Without the story, FixFox would be you and your tin-with-an-anxiety-disorder pal riding around, top-down stylee, and fixing stuff ad hoc, the last ever cowboy Tarantino would bother his arse making a film about. More fool him. By the end of the game, you have four different ways to speed up your journey and visiting the strange little enclaves of FixFox's world (including two types of fast travel), so that life is actually quite appealing. On the other hand, the story is a little bit bonkers, but very sweet. I won't spoil anything, because at points it really does go off its gourd, but ultimately you still form an unlikely rag tag band - including several different AI pals - and learn about family, friendship and kindness, while building extremely fuck-off big mech animals. The ending(s) are great and well worth waiting for, and the writing has a surprisingly light touch as well as some good jokes. I didn't even mind the clunky prejudice metaphor that is a central part of one character's arc.

The player character in FixFox speeding across a purple and orange desert

At the same time, though, the story does require repetitive backtracking that would have probably annoyed me a lot more had I not taken an enforced break from the game. To build a mech, for example, you need to find each of its constituent parts in a junkyard, solve a little puzzle to navigate said yard, and then use the mech to solve another location puzzle that was itself the first part of a similar process. The middle of the story is a few hours of nesting repetiton. I think you have to do 12 junkyards. There are also a few sections in space that are necessary to the plot, yet somehow feel superfluous to play through (an unwelcome cousin to ludonarrative dissonace, which I thought we had strangled to death).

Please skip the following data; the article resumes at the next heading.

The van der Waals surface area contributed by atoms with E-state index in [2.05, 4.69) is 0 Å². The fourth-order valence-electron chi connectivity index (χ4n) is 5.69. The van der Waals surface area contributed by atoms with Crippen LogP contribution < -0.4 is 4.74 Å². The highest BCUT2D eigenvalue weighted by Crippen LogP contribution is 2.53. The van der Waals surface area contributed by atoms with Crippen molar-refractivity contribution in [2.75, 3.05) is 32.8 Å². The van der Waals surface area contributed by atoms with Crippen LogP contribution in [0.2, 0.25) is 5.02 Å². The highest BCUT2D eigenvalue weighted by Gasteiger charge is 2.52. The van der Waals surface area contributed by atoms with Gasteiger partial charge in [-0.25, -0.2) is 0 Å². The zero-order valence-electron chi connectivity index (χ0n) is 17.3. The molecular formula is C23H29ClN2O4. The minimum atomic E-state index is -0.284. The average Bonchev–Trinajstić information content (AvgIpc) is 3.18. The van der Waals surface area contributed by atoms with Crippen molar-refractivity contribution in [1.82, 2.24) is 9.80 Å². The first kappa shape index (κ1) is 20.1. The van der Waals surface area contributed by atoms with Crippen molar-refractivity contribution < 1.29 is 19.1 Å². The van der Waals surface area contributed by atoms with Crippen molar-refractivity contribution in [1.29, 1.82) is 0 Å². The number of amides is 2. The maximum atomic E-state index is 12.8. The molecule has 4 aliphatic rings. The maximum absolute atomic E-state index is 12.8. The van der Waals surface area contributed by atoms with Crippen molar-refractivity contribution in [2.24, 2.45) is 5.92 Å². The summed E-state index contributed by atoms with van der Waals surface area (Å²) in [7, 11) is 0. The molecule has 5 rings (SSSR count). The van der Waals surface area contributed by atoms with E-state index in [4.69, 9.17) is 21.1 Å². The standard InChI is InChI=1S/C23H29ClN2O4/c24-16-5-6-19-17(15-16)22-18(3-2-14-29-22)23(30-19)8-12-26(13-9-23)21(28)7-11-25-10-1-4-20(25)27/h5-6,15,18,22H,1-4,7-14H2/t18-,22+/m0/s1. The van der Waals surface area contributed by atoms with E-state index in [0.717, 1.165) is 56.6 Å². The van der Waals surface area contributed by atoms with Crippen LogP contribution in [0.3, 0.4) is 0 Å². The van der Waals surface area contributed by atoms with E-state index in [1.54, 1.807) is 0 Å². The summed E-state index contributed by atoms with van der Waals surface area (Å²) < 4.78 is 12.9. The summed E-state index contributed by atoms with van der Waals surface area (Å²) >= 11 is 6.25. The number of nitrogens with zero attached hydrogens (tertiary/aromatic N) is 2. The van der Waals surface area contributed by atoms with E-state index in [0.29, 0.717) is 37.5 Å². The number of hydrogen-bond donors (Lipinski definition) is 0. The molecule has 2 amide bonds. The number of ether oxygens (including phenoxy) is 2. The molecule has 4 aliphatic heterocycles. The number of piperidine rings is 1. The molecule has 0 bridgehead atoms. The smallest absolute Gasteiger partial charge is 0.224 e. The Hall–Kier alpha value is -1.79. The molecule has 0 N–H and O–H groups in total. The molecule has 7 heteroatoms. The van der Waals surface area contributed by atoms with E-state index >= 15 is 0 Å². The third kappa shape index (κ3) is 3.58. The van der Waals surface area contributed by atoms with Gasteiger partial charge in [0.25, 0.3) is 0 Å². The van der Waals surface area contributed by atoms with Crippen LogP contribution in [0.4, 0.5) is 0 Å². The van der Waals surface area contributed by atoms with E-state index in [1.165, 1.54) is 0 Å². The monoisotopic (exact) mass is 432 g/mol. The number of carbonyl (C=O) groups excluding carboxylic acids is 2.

An extremely cluttered toolbox in FixFox - it has bottles of oil, vinegar, spatulas, tomatoes, several paintbrushes and spatulas and a whole lot of avocados
I was not great at keeping my tools organised.

The upside is that you can break this all up by fixing as many busted fan elements as you like. Admittedly, FixFox itself isn't massively keen on you doing this - later on it introduces various ways to bypass the collecting of tools or even the fixing of things - but the option is there to trad-fix to your heart's content. More complicated fixes need items with a certain smell, or different coloured glow. You also have to ask people directions to the chocolate dip pond.

So despite the nagging feeling that FixFox needed an unforgiving editor at some points, Rendlike have made a lovely world to just be in, tootling around on your desert bike, arriving in and out of town, eating nice soup. It's all about co-operation and being friendly and helping out. And in return the locals like you too! Isn't that lovely? Yes. Yes it is.

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About the Author

Alice Bell avatar

Alice Bell

Deputy Editor

RPS's dep ed. Small person powered by tea and enthusiasm for video game romances. Send me interesting etymological facts and cool horror games.